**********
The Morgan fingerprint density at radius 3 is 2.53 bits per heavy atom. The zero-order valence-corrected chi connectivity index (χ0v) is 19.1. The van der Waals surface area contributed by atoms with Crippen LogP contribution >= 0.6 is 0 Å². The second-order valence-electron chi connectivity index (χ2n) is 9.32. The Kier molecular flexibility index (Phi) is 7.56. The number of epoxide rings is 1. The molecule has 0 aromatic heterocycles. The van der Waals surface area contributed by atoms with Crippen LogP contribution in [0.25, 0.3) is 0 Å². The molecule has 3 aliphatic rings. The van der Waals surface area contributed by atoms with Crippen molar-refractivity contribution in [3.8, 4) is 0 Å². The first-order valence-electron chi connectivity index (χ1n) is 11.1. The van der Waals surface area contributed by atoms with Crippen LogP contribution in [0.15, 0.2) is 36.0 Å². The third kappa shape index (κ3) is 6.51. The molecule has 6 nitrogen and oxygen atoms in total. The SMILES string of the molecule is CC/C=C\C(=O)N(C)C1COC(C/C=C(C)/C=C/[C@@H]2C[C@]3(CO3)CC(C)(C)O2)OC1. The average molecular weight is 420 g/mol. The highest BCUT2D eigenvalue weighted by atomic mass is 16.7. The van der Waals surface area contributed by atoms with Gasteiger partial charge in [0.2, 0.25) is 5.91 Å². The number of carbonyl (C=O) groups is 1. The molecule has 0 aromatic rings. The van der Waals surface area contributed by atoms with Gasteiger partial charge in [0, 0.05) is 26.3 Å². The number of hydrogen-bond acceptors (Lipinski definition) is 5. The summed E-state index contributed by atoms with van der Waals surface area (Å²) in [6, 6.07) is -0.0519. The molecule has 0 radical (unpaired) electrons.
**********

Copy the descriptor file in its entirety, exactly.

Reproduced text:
The Morgan fingerprint density at radius 3 is 2.53 bits per heavy atom. The zero-order valence-corrected chi connectivity index (χ0v) is 19.1. The van der Waals surface area contributed by atoms with Crippen LogP contribution >= 0.6 is 0 Å². The second-order valence-electron chi connectivity index (χ2n) is 9.32. The Kier molecular flexibility index (Phi) is 7.56. The number of epoxide rings is 1. The molecule has 0 aromatic heterocycles. The van der Waals surface area contributed by atoms with Crippen LogP contribution in [0.25, 0.3) is 0 Å². The molecule has 3 aliphatic rings. The van der Waals surface area contributed by atoms with Crippen molar-refractivity contribution in [3.8, 4) is 0 Å². The first-order valence-electron chi connectivity index (χ1n) is 11.1. The van der Waals surface area contributed by atoms with Crippen LogP contribution in [0.15, 0.2) is 36.0 Å². The third kappa shape index (κ3) is 6.51. The molecule has 6 nitrogen and oxygen atoms in total. The SMILES string of the molecule is CC/C=C\C(=O)N(C)C1COC(C/C=C(C)/C=C/[C@@H]2C[C@]3(CO3)CC(C)(C)O2)OC1. The average molecular weight is 420 g/mol. The highest BCUT2D eigenvalue weighted by atomic mass is 16.7. The van der Waals surface area contributed by atoms with Gasteiger partial charge in [0.2, 0.25) is 5.91 Å². The number of carbonyl (C=O) groups is 1. The molecule has 0 aromatic rings. The van der Waals surface area contributed by atoms with Gasteiger partial charge in [0, 0.05) is 26.3 Å². The number of hydrogen-bond acceptors (Lipinski definition) is 5. The summed E-state index contributed by atoms with van der Waals surface area (Å²) in [6, 6.07) is -0.0519. The molecule has 0 radical (unpaired) electrons.